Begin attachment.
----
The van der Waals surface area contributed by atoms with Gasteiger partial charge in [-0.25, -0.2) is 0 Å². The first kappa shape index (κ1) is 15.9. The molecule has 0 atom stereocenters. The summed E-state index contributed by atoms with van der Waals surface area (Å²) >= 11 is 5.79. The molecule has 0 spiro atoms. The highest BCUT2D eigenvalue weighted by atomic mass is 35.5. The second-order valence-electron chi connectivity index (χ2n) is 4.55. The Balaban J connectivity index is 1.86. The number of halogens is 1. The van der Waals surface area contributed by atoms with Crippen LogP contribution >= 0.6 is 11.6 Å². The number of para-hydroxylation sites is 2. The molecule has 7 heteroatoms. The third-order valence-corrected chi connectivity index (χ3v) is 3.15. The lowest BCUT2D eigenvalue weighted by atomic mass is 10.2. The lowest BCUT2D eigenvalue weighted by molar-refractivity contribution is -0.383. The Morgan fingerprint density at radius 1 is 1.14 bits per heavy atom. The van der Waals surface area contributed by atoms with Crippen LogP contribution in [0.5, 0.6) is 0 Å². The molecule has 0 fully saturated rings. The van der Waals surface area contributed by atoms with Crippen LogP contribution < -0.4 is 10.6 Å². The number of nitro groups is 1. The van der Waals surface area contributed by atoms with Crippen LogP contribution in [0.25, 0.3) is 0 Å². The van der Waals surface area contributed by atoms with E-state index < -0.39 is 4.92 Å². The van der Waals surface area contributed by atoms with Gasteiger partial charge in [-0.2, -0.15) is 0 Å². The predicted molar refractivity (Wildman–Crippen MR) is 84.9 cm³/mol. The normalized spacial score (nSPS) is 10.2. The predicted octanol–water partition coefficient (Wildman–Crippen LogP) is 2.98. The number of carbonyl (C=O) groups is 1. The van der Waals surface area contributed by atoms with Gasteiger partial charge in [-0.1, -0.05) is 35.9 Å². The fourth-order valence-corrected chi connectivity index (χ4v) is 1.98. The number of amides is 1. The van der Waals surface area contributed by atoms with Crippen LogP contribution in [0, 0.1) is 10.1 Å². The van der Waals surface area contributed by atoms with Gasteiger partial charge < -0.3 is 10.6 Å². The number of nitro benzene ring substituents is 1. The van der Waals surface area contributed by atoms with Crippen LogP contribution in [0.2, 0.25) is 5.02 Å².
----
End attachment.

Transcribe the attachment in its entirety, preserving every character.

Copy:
The van der Waals surface area contributed by atoms with Gasteiger partial charge in [-0.25, -0.2) is 0 Å². The first kappa shape index (κ1) is 15.9. The molecule has 0 atom stereocenters. The summed E-state index contributed by atoms with van der Waals surface area (Å²) >= 11 is 5.79. The molecule has 0 spiro atoms. The highest BCUT2D eigenvalue weighted by atomic mass is 35.5. The second-order valence-electron chi connectivity index (χ2n) is 4.55. The Balaban J connectivity index is 1.86. The number of halogens is 1. The van der Waals surface area contributed by atoms with Crippen LogP contribution >= 0.6 is 11.6 Å². The number of para-hydroxylation sites is 2. The molecule has 7 heteroatoms. The third-order valence-corrected chi connectivity index (χ3v) is 3.15. The lowest BCUT2D eigenvalue weighted by atomic mass is 10.2. The lowest BCUT2D eigenvalue weighted by molar-refractivity contribution is -0.383. The Morgan fingerprint density at radius 1 is 1.14 bits per heavy atom. The van der Waals surface area contributed by atoms with Crippen LogP contribution in [0.5, 0.6) is 0 Å². The molecule has 0 fully saturated rings. The van der Waals surface area contributed by atoms with Crippen LogP contribution < -0.4 is 10.6 Å². The number of nitro groups is 1. The van der Waals surface area contributed by atoms with Crippen LogP contribution in [0.25, 0.3) is 0 Å². The van der Waals surface area contributed by atoms with E-state index < -0.39 is 4.92 Å². The van der Waals surface area contributed by atoms with Gasteiger partial charge in [-0.2, -0.15) is 0 Å². The predicted molar refractivity (Wildman–Crippen MR) is 84.9 cm³/mol. The normalized spacial score (nSPS) is 10.2. The predicted octanol–water partition coefficient (Wildman–Crippen LogP) is 2.98. The number of carbonyl (C=O) groups is 1. The van der Waals surface area contributed by atoms with Gasteiger partial charge in [-0.1, -0.05) is 35.9 Å². The fourth-order valence-corrected chi connectivity index (χ4v) is 1.98. The number of amides is 1. The van der Waals surface area contributed by atoms with Crippen LogP contribution in [0, 0.1) is 10.1 Å². The van der Waals surface area contributed by atoms with Gasteiger partial charge < -0.3 is 10.6 Å². The number of nitro benzene ring substituents is 1. The van der Waals surface area contributed by atoms with Crippen LogP contribution in [0.2, 0.25) is 5.02 Å².